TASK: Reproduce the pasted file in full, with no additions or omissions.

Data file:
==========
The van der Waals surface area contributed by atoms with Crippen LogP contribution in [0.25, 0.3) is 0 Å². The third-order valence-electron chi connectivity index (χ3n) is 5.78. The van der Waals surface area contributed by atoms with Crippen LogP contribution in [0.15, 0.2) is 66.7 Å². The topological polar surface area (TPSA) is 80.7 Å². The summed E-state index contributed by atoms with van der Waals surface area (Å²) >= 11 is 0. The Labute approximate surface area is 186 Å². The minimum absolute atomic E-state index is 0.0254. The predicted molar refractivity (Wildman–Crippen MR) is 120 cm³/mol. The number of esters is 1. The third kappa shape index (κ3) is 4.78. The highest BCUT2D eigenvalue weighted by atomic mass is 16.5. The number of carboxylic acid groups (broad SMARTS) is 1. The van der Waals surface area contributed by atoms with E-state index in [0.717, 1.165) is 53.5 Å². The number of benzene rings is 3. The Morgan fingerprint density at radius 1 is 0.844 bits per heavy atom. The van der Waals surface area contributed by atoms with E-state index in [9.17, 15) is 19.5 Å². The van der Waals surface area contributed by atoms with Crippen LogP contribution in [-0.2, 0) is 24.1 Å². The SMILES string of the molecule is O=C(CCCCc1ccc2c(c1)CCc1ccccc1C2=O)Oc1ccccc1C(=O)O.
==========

The van der Waals surface area contributed by atoms with Crippen LogP contribution in [0.25, 0.3) is 0 Å². The third-order valence-electron chi connectivity index (χ3n) is 5.78. The van der Waals surface area contributed by atoms with Crippen LogP contribution in [0.15, 0.2) is 66.7 Å². The topological polar surface area (TPSA) is 80.7 Å². The summed E-state index contributed by atoms with van der Waals surface area (Å²) >= 11 is 0. The Labute approximate surface area is 186 Å². The minimum absolute atomic E-state index is 0.0254. The predicted molar refractivity (Wildman–Crippen MR) is 120 cm³/mol. The number of esters is 1. The third kappa shape index (κ3) is 4.78. The highest BCUT2D eigenvalue weighted by atomic mass is 16.5. The number of carboxylic acid groups (broad SMARTS) is 1. The van der Waals surface area contributed by atoms with E-state index in [0.717, 1.165) is 53.5 Å². The number of benzene rings is 3. The Morgan fingerprint density at radius 1 is 0.844 bits per heavy atom. The van der Waals surface area contributed by atoms with E-state index in [9.17, 15) is 19.5 Å². The van der Waals surface area contributed by atoms with Crippen LogP contribution in [-0.2, 0) is 24.1 Å². The SMILES string of the molecule is O=C(CCCCc1ccc2c(c1)CCc1ccccc1C2=O)Oc1ccccc1C(=O)O.